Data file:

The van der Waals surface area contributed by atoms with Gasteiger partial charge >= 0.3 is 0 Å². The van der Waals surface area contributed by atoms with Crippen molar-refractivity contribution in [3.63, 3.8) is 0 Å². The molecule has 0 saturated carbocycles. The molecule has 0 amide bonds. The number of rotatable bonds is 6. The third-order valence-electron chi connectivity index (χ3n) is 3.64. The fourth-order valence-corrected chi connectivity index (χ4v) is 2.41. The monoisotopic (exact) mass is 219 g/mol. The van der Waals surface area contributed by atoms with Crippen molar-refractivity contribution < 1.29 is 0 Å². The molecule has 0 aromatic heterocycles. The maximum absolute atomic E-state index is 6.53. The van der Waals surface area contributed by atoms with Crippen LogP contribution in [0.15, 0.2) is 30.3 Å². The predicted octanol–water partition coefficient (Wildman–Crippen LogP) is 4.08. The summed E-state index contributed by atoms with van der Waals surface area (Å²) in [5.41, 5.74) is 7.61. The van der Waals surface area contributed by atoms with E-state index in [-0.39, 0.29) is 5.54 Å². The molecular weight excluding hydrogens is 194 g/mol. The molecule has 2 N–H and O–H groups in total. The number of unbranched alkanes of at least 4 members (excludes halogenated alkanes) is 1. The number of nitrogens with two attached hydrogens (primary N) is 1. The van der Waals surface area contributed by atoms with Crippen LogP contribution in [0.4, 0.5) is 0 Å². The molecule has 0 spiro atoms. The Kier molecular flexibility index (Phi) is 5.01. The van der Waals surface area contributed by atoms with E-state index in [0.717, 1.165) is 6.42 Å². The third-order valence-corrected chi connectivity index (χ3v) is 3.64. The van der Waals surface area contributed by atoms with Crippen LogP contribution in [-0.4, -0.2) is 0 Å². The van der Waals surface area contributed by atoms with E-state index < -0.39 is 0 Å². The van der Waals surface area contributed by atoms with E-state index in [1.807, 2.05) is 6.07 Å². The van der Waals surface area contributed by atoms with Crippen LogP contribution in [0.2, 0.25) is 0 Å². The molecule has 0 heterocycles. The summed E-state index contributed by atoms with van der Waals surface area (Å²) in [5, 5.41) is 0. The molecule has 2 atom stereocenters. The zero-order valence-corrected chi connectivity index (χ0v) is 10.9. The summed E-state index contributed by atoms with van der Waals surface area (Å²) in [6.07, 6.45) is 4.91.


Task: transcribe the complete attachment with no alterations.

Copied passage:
The van der Waals surface area contributed by atoms with Gasteiger partial charge >= 0.3 is 0 Å². The van der Waals surface area contributed by atoms with Crippen molar-refractivity contribution in [3.63, 3.8) is 0 Å². The molecule has 0 saturated carbocycles. The molecule has 0 amide bonds. The number of rotatable bonds is 6. The third-order valence-electron chi connectivity index (χ3n) is 3.64. The fourth-order valence-corrected chi connectivity index (χ4v) is 2.41. The monoisotopic (exact) mass is 219 g/mol. The van der Waals surface area contributed by atoms with Crippen molar-refractivity contribution < 1.29 is 0 Å². The molecule has 0 aromatic heterocycles. The maximum absolute atomic E-state index is 6.53. The van der Waals surface area contributed by atoms with Crippen LogP contribution in [0.15, 0.2) is 30.3 Å². The predicted octanol–water partition coefficient (Wildman–Crippen LogP) is 4.08. The summed E-state index contributed by atoms with van der Waals surface area (Å²) in [5.41, 5.74) is 7.61. The van der Waals surface area contributed by atoms with E-state index in [-0.39, 0.29) is 5.54 Å². The molecular weight excluding hydrogens is 194 g/mol. The molecule has 2 N–H and O–H groups in total. The number of unbranched alkanes of at least 4 members (excludes halogenated alkanes) is 1. The number of nitrogens with two attached hydrogens (primary N) is 1. The van der Waals surface area contributed by atoms with Crippen LogP contribution in [0.4, 0.5) is 0 Å². The molecule has 0 spiro atoms. The Kier molecular flexibility index (Phi) is 5.01. The van der Waals surface area contributed by atoms with E-state index in [0.717, 1.165) is 6.42 Å². The third-order valence-corrected chi connectivity index (χ3v) is 3.64. The van der Waals surface area contributed by atoms with Crippen LogP contribution in [-0.4, -0.2) is 0 Å². The van der Waals surface area contributed by atoms with E-state index < -0.39 is 0 Å². The van der Waals surface area contributed by atoms with E-state index in [1.807, 2.05) is 6.07 Å². The van der Waals surface area contributed by atoms with Crippen LogP contribution in [0.2, 0.25) is 0 Å². The molecule has 0 heterocycles. The summed E-state index contributed by atoms with van der Waals surface area (Å²) in [5, 5.41) is 0. The molecule has 2 atom stereocenters. The zero-order valence-corrected chi connectivity index (χ0v) is 10.9. The summed E-state index contributed by atoms with van der Waals surface area (Å²) in [6.07, 6.45) is 4.91.